But what isn’t trying to be balanced are things like the drama output, that hideous ‘BBC the Social’, or the ‘BBC Teach’ website (eg that famous clip that claimed there were ‘over a hundred genders’) — and often when people complain about the BBC pushing an ideological line, it’s those sorts of things they are thinking of, not just — not even mainly — news / current affairs / journalistic output.
This is clearly most obviously an issue for the BBC, because when you have journalistic output that is trying to remain balanced, but then you have openly ideologically driven stuff coming out with the exact same branding, you get explicit brand pollution.
But it’s also more generally true when people talk about ‘the media’ in general. On an independent channel you’ll get news programming made by, say, ITN or someone like that, that tries — to a greater or lesser extent depending on the channel, usually lesser than the BBC — to be unbalanced. But then on the same channel comes a drama or a comedy with unapologetically pushes an ideological line. Do you really expect viewers to scan the credits and work out that X news production company’s output always includes some balance, whereas Y drama company’s content is always trying to shift the discourse towards greater wokeness? Because of course they won’t. They will lump together things on the same channel in the same bucket.
And indeed more broadly, given that these days quite a lot of viewing happens off-channel, either recorded or times-shifted over the inter-net, viewers aren’t necessarily going to know which programmes are on which channel: they’re just going to notice that a lot of programming is pushing an ideological line.
And that’s where you get the narrative about ‘the mainstream media’. And that’s where your analysis fails because you’ve focused exclusively on journalism. But it’s not just about journalism, it’s about ‘the media’ in general, drama, comedy, lifestyle programmes, maybe even sports coverage — I don’t know about that, the only sports coverage I watch is American football and there’s not much scope for wokeness there, but I can imagine someone getting tired of the constant pushing of women’s football if it’s really true that it’s less exciting to watch that the men’s game (I dunno, I find all football about as exciting as watching paint dry, so maybe someone who can tell the difference can weigh in).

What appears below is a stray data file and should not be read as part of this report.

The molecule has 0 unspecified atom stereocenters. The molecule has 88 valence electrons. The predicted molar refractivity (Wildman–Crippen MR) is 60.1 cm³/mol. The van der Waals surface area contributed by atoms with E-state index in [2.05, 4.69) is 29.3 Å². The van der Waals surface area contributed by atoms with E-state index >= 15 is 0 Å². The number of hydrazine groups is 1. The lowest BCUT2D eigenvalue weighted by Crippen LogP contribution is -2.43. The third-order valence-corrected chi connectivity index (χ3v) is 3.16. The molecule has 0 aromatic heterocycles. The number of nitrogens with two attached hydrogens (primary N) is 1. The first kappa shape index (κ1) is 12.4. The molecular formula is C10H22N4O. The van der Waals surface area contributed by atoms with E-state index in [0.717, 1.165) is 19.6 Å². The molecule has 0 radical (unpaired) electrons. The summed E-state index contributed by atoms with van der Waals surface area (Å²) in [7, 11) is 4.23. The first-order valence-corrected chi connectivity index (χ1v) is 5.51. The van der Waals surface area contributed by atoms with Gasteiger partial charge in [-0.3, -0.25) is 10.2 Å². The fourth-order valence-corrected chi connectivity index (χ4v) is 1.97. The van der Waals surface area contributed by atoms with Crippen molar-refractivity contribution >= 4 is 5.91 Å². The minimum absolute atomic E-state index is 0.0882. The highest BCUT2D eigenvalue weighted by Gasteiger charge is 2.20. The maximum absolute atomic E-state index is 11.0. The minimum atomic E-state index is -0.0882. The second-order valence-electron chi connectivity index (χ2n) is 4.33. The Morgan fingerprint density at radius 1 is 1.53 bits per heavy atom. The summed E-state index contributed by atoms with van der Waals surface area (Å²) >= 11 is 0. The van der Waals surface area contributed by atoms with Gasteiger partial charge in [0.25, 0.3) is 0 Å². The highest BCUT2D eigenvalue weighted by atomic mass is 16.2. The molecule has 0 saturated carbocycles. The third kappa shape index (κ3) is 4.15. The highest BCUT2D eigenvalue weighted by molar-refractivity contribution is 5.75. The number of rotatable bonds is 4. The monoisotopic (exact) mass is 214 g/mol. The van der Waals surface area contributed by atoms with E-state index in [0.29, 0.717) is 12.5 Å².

So yeah. Executive summary: good points as regards journalism, but complaints about ‘the mainstream media’ cover a far wider area than just journalism.
Very interesting take on the current state of MSM in the UK. Especially “The way in which the mainstream media is virtually indistinguishable from outsider media is that both worship at the altar of the almighty click. You need to get traffic, sessions, page views – these are the things that drive your ad revenue, thus your ability to survive as a business. These are just the rules of the game now.”
It appears a key mechanism creating division in society is this growing cycle of readers only rewarding (via their clicks) the most extreme views (whether through agreement or disagreement – it doesn’t seem to matter) but the views have to become more and more extreme each cycle to continue competing. Does this leave (most) people who don’t understand this mechanism to believe these viewpoints? Is this the key factor building greater societal and political division?
I’m the founder of an online debate platform (FlipSideOpinions.com). We host civil conversations on divisive issues. Our aim is to bring both sides of an issue together to have a civil, evidence-based conversation and promote users to get a well-rounded view of the issue, build critical thinking skills and (hopefully) find some common ground from which we can make better decisions and build a better society. Does this solution help users identify extreme views by providing somewhat of a baseline to compare to? Let’s assume yes – even so would people stop clicking links to articles/media that are biased one way or the other?